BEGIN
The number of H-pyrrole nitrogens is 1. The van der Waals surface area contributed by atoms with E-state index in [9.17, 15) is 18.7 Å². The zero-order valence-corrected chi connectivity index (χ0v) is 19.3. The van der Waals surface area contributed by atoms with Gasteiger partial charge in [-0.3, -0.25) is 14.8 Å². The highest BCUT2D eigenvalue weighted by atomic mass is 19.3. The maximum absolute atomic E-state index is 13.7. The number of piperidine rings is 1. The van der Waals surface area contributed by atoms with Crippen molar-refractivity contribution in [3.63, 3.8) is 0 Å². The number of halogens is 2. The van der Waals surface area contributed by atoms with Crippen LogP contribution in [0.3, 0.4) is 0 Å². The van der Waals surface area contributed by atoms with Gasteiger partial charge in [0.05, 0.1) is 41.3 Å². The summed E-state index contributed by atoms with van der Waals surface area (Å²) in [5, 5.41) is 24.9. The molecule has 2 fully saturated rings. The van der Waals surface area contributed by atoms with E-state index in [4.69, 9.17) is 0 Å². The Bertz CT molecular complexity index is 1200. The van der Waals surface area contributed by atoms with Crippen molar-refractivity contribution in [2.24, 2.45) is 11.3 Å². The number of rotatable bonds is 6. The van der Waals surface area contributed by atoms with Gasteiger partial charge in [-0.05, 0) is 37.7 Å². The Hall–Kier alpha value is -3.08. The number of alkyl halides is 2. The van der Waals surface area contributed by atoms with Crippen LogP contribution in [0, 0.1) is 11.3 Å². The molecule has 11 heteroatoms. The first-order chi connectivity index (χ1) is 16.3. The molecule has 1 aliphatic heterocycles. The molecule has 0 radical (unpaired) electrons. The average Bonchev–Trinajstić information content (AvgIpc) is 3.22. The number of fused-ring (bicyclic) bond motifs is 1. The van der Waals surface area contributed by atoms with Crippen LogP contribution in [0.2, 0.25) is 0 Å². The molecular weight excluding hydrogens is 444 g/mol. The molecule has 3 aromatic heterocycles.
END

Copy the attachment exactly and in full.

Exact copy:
The number of H-pyrrole nitrogens is 1. The van der Waals surface area contributed by atoms with E-state index in [9.17, 15) is 18.7 Å². The zero-order valence-corrected chi connectivity index (χ0v) is 19.3. The van der Waals surface area contributed by atoms with Gasteiger partial charge in [-0.3, -0.25) is 14.8 Å². The highest BCUT2D eigenvalue weighted by atomic mass is 19.3. The maximum absolute atomic E-state index is 13.7. The number of piperidine rings is 1. The van der Waals surface area contributed by atoms with Crippen molar-refractivity contribution in [3.63, 3.8) is 0 Å². The number of halogens is 2. The van der Waals surface area contributed by atoms with Crippen LogP contribution in [0.3, 0.4) is 0 Å². The van der Waals surface area contributed by atoms with Gasteiger partial charge in [0.05, 0.1) is 41.3 Å². The summed E-state index contributed by atoms with van der Waals surface area (Å²) in [5, 5.41) is 24.9. The molecule has 2 fully saturated rings. The van der Waals surface area contributed by atoms with E-state index in [4.69, 9.17) is 0 Å². The Bertz CT molecular complexity index is 1200. The van der Waals surface area contributed by atoms with Crippen molar-refractivity contribution in [2.24, 2.45) is 11.3 Å². The number of rotatable bonds is 6. The van der Waals surface area contributed by atoms with Gasteiger partial charge in [-0.05, 0) is 37.7 Å². The Hall–Kier alpha value is -3.08. The number of alkyl halides is 2. The van der Waals surface area contributed by atoms with Crippen LogP contribution in [0, 0.1) is 11.3 Å². The molecule has 11 heteroatoms. The first-order chi connectivity index (χ1) is 16.3. The molecule has 1 aliphatic heterocycles. The molecule has 0 radical (unpaired) electrons. The average Bonchev–Trinajstić information content (AvgIpc) is 3.22. The number of fused-ring (bicyclic) bond motifs is 1. The van der Waals surface area contributed by atoms with Crippen LogP contribution in [0.2, 0.25) is 0 Å². The molecular weight excluding hydrogens is 444 g/mol. The molecule has 3 aromatic heterocycles.